ZT INTERROGATION: FINAL COIL HAVE A SPRING IN THEIR STEP

Leicester’s Final Coil have a terrific debut album out, Persistence of Memory, mastered by Cult of Luna’s Magnus Lindberg. Likened in places to Alice in Chains, Paul Castles caught up with singer Phil Stiles to find out more about it and the band’s future plans.

ZT: Thanks for talking with Zero Tolerance. Our readers have had a taste of new album Persistence of Memory as one of the tracks appears on the current issue’s cover-mount CD – So how pleased are you all with it?

Hi, thank you for taking the time to put these questions to us. I’ll try to put this carefully, because I know how easy it is to sound arrogant and that’s not my intent. I think, because we write primarily for ourselves, our expectations for this album were always that it would be, first and foremost, what we wanted to listen to. Obviously we want other people to like it too, but the most important thing was that the music reflected our passions and interests. So, we spent a lot of time working on the demos and those demos were with the studio a good six months before we ever set foot there, so we had clear expectations of what we wanted to achieve and the studio knew what to expect from us as well.

With those demos done, obviously, the music was filtered through a few people: Our label, headed up by Carlo Bellotti, Wahoomi Corvi, our producer, and Magnus Lindberg, who mastered the album, and their input only made it sound better to our ears. I don’t think too much changed from those original demos, but what did change, changed for the better. In short, the album came out better than we could possibly have hoped for and it was a mixture of that slight selfishness when it came to the initial writing coupled with the input of experts who know how to bring the best out of the bands with whom they work. I listen to the CD quite regularly, and it’s still hard to believe that, after all these years, we’ve had the opportunity to do this.

ZT: Are these all songs that you’ve written in the last couple of years?

Yes, when Wahoomi first approached us we were in a good position because we’d just done an EP (‘Closed to the Light’) which basically featured two songs that I’d written and really liked but which weren’t right for the album I wanted to make. So, we already had it in mind to make an album. We had, I think, about 11 songs and the label asked for another nine so that we had a pool from which to choose. So, I set about writing those, but, with the exception of four songs, the bulk of the tracks on the finished album are songs that we had always intended for inclusion. The big additions were ‘Lost Hope’, a song that far exceeded my expectations when I first put it together, ‘In Silent Reproach’ which just seemed to fit the overall theme of the album  and the two tracks that Richard wrote – ‘Spider Feet’ and ‘Moths to the Flame’ – otherwise, the remaining songs were written over a period of about a year leading up to the point where we started to speak with WormHoleDeath.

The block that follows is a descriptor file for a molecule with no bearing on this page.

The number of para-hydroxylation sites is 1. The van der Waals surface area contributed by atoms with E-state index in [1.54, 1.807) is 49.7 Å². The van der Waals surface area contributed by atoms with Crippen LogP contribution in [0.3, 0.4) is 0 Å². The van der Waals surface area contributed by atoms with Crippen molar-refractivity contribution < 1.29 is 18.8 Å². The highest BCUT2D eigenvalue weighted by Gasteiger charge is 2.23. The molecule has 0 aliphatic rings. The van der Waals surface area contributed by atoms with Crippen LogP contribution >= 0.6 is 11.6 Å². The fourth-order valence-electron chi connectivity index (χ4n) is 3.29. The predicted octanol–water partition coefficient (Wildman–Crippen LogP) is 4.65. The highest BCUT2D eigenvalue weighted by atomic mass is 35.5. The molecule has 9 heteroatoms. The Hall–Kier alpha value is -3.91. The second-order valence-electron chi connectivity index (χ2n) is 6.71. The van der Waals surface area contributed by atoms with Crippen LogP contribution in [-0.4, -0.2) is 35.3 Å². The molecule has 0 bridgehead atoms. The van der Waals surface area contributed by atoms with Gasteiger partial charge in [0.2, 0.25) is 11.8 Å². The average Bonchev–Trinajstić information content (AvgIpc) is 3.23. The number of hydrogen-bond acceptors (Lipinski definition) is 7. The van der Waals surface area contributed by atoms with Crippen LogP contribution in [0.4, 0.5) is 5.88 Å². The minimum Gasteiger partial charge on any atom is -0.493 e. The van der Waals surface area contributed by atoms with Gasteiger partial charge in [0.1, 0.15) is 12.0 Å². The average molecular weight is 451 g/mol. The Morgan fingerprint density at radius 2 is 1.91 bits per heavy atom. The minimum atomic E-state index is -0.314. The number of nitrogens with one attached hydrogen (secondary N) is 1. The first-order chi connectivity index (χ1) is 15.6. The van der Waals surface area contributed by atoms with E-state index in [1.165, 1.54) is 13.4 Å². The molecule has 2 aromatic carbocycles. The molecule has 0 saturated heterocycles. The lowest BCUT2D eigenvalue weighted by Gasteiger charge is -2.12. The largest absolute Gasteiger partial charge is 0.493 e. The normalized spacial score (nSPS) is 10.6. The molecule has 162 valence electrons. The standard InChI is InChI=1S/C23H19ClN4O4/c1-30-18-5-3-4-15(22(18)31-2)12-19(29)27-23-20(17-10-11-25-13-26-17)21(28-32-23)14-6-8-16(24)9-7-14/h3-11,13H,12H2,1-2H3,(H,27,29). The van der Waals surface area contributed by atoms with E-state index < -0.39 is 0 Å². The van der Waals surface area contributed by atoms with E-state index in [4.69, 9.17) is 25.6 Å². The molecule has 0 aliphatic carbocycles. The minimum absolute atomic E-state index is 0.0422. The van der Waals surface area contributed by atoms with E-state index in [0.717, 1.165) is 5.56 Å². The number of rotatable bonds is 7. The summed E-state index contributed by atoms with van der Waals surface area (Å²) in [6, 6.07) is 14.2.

ZT: How personal are the songs – there’s a lot of emotion pulsing through the album?

The bulk of the songs are drawn from personal experience, although that’s not to say they are always literal. In many cases, it might be that I’ve experienced something and then tried to draw a more universal lesson from that, rather than simply pouring out my woes to music – I’m not sure anyone would want to listen to that! ‘Corruption’ is a good example. The song looks at two very different forms of corruption – corruption of the body and corruption of the spirit and juxtaposes them, so the first verse is about someone who’s very ill, possibly in hospital, whereas the second verse is about someone who’s morally sick and ruminating upon the behaviour that has ensnared them. In both cases our reaction to it is similar, that we’d rather face anything than that sense of loss and regret.

Other songs are more literary. ‘Alone’, for example, taps into that same sense of regret and loss but from the perspective of Robert Jordan, the lead character in Hemingway’s masterful For Whom the Bell Tolls. In that song, he’s lying, mortally wounded, justifying his actions and wondering why he didn’t do more. It sits nicely next to ‘dying’ which looks at apathy in a more general way, as if physical death is not the only way of dying. It’s quite a dark album, in many ways, but it’s not all loss and regret. ‘Failed Light’, in particular, has a more hopeful tone and considers how the belief of just one person can help to summon light from the haze.

ZT: Did everything fall into place when recording or were there any hiccups along the way?

Honestly, it went so much more smoothly than I could have hoped. I was worried sick! There was the logistic challenge of moving the entire band (plus gear) to Italy, there was the fact that the accommodation appended to the studio was a one room flat (bearing in mind that the four of us were going to be closeted up there, in winter, for 18 days), and there was the simple (!) matter of getting the music right! In the end, you just have to trust the people in your band and the people whom you’ve chosen to work with on the recording and believe it’s going to work out or you’ll go nuts. So, we closed our eyes and took the proverbial plunge. The recording went great, really… I can’t imagine a better group of people with whom to spend time and, for the most part, it was not only exciting but really fun.

Of course, I’m a huge music geek, so even when not recording I was happily sat next to Wahoomi at this vintage console that he’d lovingly restored just watching him work. It was a pleasure and I learned a lot too. The only real hiccup was that Richard and I were due to fly back on Christmas Eve. Now you may remember that Christmas Eve 2016 was the day when there was a proposed BA cabin Crew strike, a proposed baggage handlers’ strike, a possible storm, travel chaos thanks to Christmas and, the day before, a terrorist was shot in Milan, close to where were flying from! We were getting phone calls for the last week telling us we should leave and that we’d never get back and, of course, Rich has children, so I was picturing some horrific Planes, Trains and Automobiles scenario kicking off. As it transpired, the strikes were all cancelled, the storm didn’t materialise and we were back exactly on time. Nonetheless, that was stressful!

ZT: Does the album carry any particular theme?

It’s loosely built around a concept of change in the face of an increasingly alienated society. Just a few generations ago you lived with, or at least near, to your family and friends for life. There was a community and there was a support network that seems to be increasingly distanced as we travel further and rely on technology to fill the void. We see adverts on the TV now of families sat in the same room but all tapping away on tablets and it fills me with this existential horror. Human communication is so important and yet, increasingly, it seems to be remote and riven with fantasy. Rich has similar concerns, but he focused more on the way that social media is used to sell an agenda. Whether it’s posting pictures of the ‘ideal holiday’ that never really happened, or simply presenting an opinion as fact in a world where even presidents can produce ‘fake news’ (and have you ever heard a more Orwellian term for bullshit?), I think these are concerns that a number of people have and yet their buried by the sheer volume pouring from the multifarious media sources.